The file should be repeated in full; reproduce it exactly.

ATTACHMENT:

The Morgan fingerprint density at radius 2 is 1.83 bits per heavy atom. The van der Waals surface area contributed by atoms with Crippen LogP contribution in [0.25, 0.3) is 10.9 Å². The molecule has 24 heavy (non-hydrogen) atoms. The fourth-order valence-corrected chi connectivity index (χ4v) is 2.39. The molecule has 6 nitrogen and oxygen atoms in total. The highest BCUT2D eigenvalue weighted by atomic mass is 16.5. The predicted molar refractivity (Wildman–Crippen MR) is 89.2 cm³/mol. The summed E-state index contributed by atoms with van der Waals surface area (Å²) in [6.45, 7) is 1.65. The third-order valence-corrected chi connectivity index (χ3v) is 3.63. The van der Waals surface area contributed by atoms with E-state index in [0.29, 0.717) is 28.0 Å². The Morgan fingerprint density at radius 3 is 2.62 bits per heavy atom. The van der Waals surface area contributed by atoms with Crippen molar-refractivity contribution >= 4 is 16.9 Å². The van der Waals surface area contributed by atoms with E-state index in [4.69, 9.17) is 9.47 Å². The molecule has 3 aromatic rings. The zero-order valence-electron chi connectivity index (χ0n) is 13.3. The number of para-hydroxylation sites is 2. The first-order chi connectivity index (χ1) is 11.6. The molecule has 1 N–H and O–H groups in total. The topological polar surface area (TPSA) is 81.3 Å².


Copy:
The Morgan fingerprint density at radius 2 is 1.83 bits per heavy atom. The van der Waals surface area contributed by atoms with Crippen LogP contribution in [0.25, 0.3) is 10.9 Å². The molecule has 24 heavy (non-hydrogen) atoms. The fourth-order valence-corrected chi connectivity index (χ4v) is 2.39. The molecule has 6 nitrogen and oxygen atoms in total. The highest BCUT2D eigenvalue weighted by atomic mass is 16.5. The predicted molar refractivity (Wildman–Crippen MR) is 89.2 cm³/mol. The summed E-state index contributed by atoms with van der Waals surface area (Å²) in [6.45, 7) is 1.65. The third-order valence-corrected chi connectivity index (χ3v) is 3.63. The van der Waals surface area contributed by atoms with E-state index in [0.29, 0.717) is 28.0 Å². The Morgan fingerprint density at radius 3 is 2.62 bits per heavy atom. The van der Waals surface area contributed by atoms with Crippen molar-refractivity contribution >= 4 is 16.9 Å². The van der Waals surface area contributed by atoms with E-state index in [4.69, 9.17) is 9.47 Å². The molecule has 3 aromatic rings. The zero-order valence-electron chi connectivity index (χ0n) is 13.3. The number of para-hydroxylation sites is 2. The first-order chi connectivity index (χ1) is 11.6. The molecule has 1 N–H and O–H groups in total. The topological polar surface area (TPSA) is 81.3 Å².